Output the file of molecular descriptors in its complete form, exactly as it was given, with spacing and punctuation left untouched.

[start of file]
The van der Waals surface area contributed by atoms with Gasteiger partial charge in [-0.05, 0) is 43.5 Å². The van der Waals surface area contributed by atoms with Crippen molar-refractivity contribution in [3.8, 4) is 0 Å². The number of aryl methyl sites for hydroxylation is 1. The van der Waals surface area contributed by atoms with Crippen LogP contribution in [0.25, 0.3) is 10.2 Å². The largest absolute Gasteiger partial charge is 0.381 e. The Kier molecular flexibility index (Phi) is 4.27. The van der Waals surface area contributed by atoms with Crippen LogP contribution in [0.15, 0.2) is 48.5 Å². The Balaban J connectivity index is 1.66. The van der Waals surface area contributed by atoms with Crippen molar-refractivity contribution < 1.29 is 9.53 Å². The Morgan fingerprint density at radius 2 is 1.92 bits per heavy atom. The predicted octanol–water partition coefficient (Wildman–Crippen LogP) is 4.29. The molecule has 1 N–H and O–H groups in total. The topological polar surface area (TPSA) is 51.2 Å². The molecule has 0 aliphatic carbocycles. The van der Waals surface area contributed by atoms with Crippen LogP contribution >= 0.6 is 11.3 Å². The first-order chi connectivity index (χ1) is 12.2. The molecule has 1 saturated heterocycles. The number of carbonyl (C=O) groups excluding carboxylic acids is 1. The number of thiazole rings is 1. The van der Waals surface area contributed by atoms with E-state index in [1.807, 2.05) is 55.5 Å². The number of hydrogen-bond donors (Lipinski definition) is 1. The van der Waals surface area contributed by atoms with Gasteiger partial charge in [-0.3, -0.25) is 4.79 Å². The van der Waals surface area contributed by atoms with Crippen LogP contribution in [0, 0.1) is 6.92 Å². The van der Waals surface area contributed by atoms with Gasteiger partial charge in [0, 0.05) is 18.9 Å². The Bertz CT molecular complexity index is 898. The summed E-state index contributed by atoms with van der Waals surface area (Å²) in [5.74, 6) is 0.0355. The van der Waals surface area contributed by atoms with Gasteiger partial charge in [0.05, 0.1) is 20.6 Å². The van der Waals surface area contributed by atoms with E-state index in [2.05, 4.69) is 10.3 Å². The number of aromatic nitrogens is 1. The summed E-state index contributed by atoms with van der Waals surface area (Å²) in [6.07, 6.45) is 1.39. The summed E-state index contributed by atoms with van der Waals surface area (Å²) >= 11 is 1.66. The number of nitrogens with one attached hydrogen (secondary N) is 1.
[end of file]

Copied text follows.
The van der Waals surface area contributed by atoms with Gasteiger partial charge in [-0.05, 0) is 43.5 Å². The van der Waals surface area contributed by atoms with Crippen molar-refractivity contribution in [3.8, 4) is 0 Å². The number of aryl methyl sites for hydroxylation is 1. The van der Waals surface area contributed by atoms with Crippen LogP contribution in [0.25, 0.3) is 10.2 Å². The largest absolute Gasteiger partial charge is 0.381 e. The Kier molecular flexibility index (Phi) is 4.27. The van der Waals surface area contributed by atoms with Crippen LogP contribution in [0.15, 0.2) is 48.5 Å². The Balaban J connectivity index is 1.66. The van der Waals surface area contributed by atoms with Crippen molar-refractivity contribution < 1.29 is 9.53 Å². The Morgan fingerprint density at radius 2 is 1.92 bits per heavy atom. The predicted octanol–water partition coefficient (Wildman–Crippen LogP) is 4.29. The molecule has 1 N–H and O–H groups in total. The topological polar surface area (TPSA) is 51.2 Å². The molecule has 0 aliphatic carbocycles. The van der Waals surface area contributed by atoms with Crippen LogP contribution >= 0.6 is 11.3 Å². The first-order chi connectivity index (χ1) is 12.2. The molecule has 1 saturated heterocycles. The number of carbonyl (C=O) groups excluding carboxylic acids is 1. The number of thiazole rings is 1. The van der Waals surface area contributed by atoms with E-state index in [1.807, 2.05) is 55.5 Å². The number of hydrogen-bond donors (Lipinski definition) is 1. The van der Waals surface area contributed by atoms with Gasteiger partial charge in [-0.3, -0.25) is 4.79 Å². The van der Waals surface area contributed by atoms with Crippen LogP contribution in [0, 0.1) is 6.92 Å². The van der Waals surface area contributed by atoms with Gasteiger partial charge in [0, 0.05) is 18.9 Å². The Bertz CT molecular complexity index is 898. The summed E-state index contributed by atoms with van der Waals surface area (Å²) in [5.74, 6) is 0.0355. The van der Waals surface area contributed by atoms with Gasteiger partial charge in [0.05, 0.1) is 20.6 Å². The van der Waals surface area contributed by atoms with E-state index in [2.05, 4.69) is 10.3 Å². The number of aromatic nitrogens is 1. The summed E-state index contributed by atoms with van der Waals surface area (Å²) in [6.07, 6.45) is 1.39. The summed E-state index contributed by atoms with van der Waals surface area (Å²) >= 11 is 1.66. The number of nitrogens with one attached hydrogen (secondary N) is 1.